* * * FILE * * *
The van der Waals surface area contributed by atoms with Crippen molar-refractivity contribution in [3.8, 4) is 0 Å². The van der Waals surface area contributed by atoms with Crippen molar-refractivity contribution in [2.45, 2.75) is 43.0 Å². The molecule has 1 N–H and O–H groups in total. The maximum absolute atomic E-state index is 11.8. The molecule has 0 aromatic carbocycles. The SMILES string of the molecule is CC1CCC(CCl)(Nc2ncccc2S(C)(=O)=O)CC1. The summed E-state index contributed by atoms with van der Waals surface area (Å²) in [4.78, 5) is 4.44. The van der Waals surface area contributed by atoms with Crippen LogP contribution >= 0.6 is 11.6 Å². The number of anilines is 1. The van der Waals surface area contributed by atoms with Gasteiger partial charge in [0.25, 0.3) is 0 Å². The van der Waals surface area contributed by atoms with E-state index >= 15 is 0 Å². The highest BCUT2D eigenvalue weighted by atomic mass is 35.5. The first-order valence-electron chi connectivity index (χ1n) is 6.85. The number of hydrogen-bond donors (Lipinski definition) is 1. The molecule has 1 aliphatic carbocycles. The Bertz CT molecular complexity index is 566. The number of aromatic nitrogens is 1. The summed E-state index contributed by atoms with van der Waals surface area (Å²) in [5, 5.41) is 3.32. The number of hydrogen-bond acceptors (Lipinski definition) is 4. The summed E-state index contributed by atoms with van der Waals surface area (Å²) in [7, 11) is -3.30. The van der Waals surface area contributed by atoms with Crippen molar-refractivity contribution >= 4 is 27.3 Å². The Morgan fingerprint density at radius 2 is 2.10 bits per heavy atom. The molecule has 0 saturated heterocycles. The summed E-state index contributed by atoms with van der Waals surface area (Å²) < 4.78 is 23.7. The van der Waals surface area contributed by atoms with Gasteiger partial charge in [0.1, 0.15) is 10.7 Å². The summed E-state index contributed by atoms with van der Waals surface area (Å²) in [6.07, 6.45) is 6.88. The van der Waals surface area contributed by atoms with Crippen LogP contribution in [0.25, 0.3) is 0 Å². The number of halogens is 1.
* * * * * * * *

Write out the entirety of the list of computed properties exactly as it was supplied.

The van der Waals surface area contributed by atoms with Crippen molar-refractivity contribution in [3.8, 4) is 0 Å². The van der Waals surface area contributed by atoms with Crippen molar-refractivity contribution in [2.45, 2.75) is 43.0 Å². The molecule has 1 N–H and O–H groups in total. The maximum absolute atomic E-state index is 11.8. The molecule has 0 aromatic carbocycles. The SMILES string of the molecule is CC1CCC(CCl)(Nc2ncccc2S(C)(=O)=O)CC1. The summed E-state index contributed by atoms with van der Waals surface area (Å²) in [4.78, 5) is 4.44. The van der Waals surface area contributed by atoms with Crippen LogP contribution >= 0.6 is 11.6 Å². The number of anilines is 1. The van der Waals surface area contributed by atoms with Gasteiger partial charge in [0.25, 0.3) is 0 Å². The van der Waals surface area contributed by atoms with E-state index >= 15 is 0 Å². The highest BCUT2D eigenvalue weighted by atomic mass is 35.5. The first-order valence-electron chi connectivity index (χ1n) is 6.85. The number of hydrogen-bond donors (Lipinski definition) is 1. The molecule has 1 aliphatic carbocycles. The Bertz CT molecular complexity index is 566. The number of aromatic nitrogens is 1. The summed E-state index contributed by atoms with van der Waals surface area (Å²) in [5, 5.41) is 3.32. The number of hydrogen-bond acceptors (Lipinski definition) is 4. The summed E-state index contributed by atoms with van der Waals surface area (Å²) in [7, 11) is -3.30. The van der Waals surface area contributed by atoms with Crippen molar-refractivity contribution >= 4 is 27.3 Å². The Morgan fingerprint density at radius 2 is 2.10 bits per heavy atom. The molecule has 0 saturated heterocycles. The summed E-state index contributed by atoms with van der Waals surface area (Å²) < 4.78 is 23.7. The van der Waals surface area contributed by atoms with Gasteiger partial charge in [0.1, 0.15) is 10.7 Å². The summed E-state index contributed by atoms with van der Waals surface area (Å²) in [6.07, 6.45) is 6.88. The van der Waals surface area contributed by atoms with Crippen LogP contribution in [0.25, 0.3) is 0 Å². The number of halogens is 1.